or
prometaphase Prometaphase is the phase of mitosis In cell biology, mitosis () is a part of the cell cycle in which replicated chromosomes are separated into two new nuclei. Cell division by mitosis gives rise to genetically identical cells in whic ...
and then staining them with a type of dye (most commonly,
Giemsa Giemsa stain (), named after German chemist and bacteriologist Gustav Giemsa, is a nucleic acid stain used in cytogenetics and for the histopathological diagnosis of malaria and other parasites. Uses It is specific for the phosphate groups o ...
). These chromosomes are typically viewed as
karyogram A karyotype is the general appearance of the complete set of metaphase Metaphase ( and ) is a stage of mitosis in the eukaryote, eukaryotic cell cycle in which chromosomes are at their second-most condensed and coiled stage (they are at thei ...
s for easy comparison. Clinical geneticists can compare the karyogram of an individual to a reference karyogram to discover the cytogenetic basis of certain
phenotype In genetics, the phenotype () is the set of observable characteristics or phenotypic trait, traits of an organism. The term covers the organism's morphology (biology), morphology or physical form and structure, its Developmental biology, dev ...
s. For example, the karyogram of someone with
Patau Syndrome Patau syndrome is a syndrome caused by a chromosome, chromosomal abnormality, in which some or all of the Cell (biology), cells of the body contain Trisomy, extra genetic material from chromosome 13 (human), chromosome 13. The extra genetic mater ...
would show that they possess three copies of
chromosome 13 Chromosome 13 is one of the 23 pairs of chromosomes in humans. People normally have two copies of this chromosome. Chromosome 13 spans about 114 million base pairs (the building material of DNA) and represents between 3.5 and 4% of the total DNA i ...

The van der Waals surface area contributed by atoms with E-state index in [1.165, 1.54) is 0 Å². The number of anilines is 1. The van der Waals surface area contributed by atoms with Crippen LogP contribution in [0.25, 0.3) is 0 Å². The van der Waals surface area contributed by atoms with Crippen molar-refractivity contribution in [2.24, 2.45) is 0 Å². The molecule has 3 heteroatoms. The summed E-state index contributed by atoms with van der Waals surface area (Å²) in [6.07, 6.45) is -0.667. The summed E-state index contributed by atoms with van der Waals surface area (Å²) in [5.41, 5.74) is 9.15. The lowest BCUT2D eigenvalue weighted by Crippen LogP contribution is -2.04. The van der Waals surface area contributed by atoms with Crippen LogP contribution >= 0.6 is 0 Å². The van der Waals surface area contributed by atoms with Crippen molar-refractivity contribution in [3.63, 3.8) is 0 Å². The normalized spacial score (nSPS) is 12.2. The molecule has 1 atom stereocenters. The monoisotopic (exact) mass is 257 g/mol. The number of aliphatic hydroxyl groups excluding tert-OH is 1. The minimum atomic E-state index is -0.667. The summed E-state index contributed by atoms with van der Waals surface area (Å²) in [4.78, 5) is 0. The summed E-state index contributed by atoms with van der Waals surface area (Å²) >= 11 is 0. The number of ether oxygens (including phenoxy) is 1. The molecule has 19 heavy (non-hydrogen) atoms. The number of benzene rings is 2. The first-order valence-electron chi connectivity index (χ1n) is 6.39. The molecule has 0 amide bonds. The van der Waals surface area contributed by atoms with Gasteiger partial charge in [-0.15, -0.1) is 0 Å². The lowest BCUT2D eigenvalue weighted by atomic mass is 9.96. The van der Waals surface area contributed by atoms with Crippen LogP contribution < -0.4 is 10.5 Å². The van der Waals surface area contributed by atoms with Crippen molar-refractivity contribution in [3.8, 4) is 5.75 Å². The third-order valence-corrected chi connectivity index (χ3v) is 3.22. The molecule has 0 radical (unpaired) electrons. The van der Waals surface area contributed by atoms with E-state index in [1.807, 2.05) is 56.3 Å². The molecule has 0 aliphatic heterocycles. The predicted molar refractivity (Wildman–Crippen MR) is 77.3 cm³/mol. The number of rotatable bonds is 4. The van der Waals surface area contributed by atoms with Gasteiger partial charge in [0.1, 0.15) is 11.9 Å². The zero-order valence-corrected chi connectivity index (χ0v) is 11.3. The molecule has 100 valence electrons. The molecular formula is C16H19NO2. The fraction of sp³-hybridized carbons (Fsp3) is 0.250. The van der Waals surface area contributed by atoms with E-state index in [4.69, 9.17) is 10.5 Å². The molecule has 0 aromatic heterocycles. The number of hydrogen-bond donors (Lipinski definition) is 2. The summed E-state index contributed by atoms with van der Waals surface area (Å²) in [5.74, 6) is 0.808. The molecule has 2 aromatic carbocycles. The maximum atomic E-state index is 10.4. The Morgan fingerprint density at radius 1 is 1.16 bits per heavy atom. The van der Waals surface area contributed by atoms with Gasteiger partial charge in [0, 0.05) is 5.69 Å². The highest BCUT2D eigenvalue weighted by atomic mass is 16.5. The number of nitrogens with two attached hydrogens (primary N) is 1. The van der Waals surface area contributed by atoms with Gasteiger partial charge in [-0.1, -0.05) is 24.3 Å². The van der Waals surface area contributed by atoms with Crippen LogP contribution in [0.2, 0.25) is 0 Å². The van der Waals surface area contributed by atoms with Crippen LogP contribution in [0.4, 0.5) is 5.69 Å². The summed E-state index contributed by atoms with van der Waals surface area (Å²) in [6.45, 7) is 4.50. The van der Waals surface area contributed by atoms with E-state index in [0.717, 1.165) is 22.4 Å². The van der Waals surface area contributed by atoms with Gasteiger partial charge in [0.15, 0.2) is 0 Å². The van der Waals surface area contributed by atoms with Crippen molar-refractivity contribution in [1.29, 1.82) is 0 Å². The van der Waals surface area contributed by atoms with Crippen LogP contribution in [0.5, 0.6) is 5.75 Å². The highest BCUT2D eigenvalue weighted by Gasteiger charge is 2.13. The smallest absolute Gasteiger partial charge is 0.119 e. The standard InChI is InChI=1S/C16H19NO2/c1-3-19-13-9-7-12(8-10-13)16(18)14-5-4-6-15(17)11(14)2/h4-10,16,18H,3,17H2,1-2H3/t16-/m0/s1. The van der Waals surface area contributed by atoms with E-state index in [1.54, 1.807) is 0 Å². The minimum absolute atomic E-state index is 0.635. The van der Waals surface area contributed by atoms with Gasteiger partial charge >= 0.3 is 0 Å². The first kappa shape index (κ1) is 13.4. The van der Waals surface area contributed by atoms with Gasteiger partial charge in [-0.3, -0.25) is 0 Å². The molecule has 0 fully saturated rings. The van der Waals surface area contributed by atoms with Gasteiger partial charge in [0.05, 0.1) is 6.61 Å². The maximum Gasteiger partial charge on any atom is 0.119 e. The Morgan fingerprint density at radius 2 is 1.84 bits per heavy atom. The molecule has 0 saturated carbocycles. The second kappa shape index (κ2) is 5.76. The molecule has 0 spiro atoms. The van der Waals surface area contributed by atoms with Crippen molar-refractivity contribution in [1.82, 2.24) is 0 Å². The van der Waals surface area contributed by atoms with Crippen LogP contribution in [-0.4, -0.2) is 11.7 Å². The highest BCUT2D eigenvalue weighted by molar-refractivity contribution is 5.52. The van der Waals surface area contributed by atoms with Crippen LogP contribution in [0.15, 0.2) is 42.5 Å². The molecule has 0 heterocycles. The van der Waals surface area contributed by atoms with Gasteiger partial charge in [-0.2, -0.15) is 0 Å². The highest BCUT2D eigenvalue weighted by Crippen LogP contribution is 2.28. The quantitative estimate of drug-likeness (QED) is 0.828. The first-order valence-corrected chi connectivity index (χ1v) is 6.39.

. Karyograms and staining techniques can only detect large-scale disruptions to chromosomes—chromosomal aberrations smaller than a few million base pairs generally cannot be seen on a karyogram.


Autosomal genetic disorders

Autosomal genetic disorders can arise due to a number of causes, some of the most common being
nondisjunction Nondisjunction is the failure of homologous chromosomes A couple of homologous chromosomes, or homologs, are a set of one maternal and one paternal chromosome A chromosome is a long DNA molecule with part or all of the genetic material ...
in parental germ cells or
Mendelian inheritance Mendelian inheritance (also known as Mendelism) is a type of biology, biological Heredity, inheritance following the principles originally proposed by Gregor Mendel in 1865 and 1866, re-discovered in 1900 by Hugo de Vries and Carl Correns, an ...
of deleterious alleles from parents. Autosomal genetic disorders which exhibit Mendelian inheritance can be inherited either in an
autosomal dominant In genetics Genetics is the study of genes, genetic variation, and heredity in organisms.Hartl D, Jones E (2005) It is an important branch in biology because heredity is vital to organisms' evolution. Gregor Mendel, a Moravian Augustinian ...
or recessive fashion. These disorders manifest in and are passed on by either sex with equal frequency. Autosomal dominant disorders are often present in both parent and child, as the child needs to inherit only one copy of the deleterious
allele An allele (, ; ; modern formation from Greek ἄλλος ''állos'', "other") is a variation of the same sequence of nucleotides at the Locus (genetics), same place on a long DNA molecule, as described in leading textbooks on genetics and evoluti ...
to manifest the disease. Autosomal recessive diseases, however, require two copies of the deleterious allele for the disease to manifest. Because it is possible to possess one copy of a deleterious allele without presenting a disease phenotype, two phenotypically normal parents can have a child with the disease if both parents are carriers (also known as
heterozygote Zygosity (the noun, zygote, is from the Greek "yoked," from "yoke") () is the degree to which both copies of a chromosome or gene have the same genetic sequence. In other words, it is the degree of similarity of the alleles in an organism. Mo ...
s) for the condition. Autosomal
aneuploidy Aneuploidy is the presence of an abnormal number of chromosomes in a cell (biology), cell, for example a human cell having 45 or 47 chromosomes instead of the usual 46. It does not include a difference of one or more ploidy#Haploid and monoploid, ...
can also result in disease conditions. Aneuploidy of autosomes is not well tolerated and usually results in miscarriage of the developing fetus. Fetuses with aneuploidy of gene-rich chromosomes—such as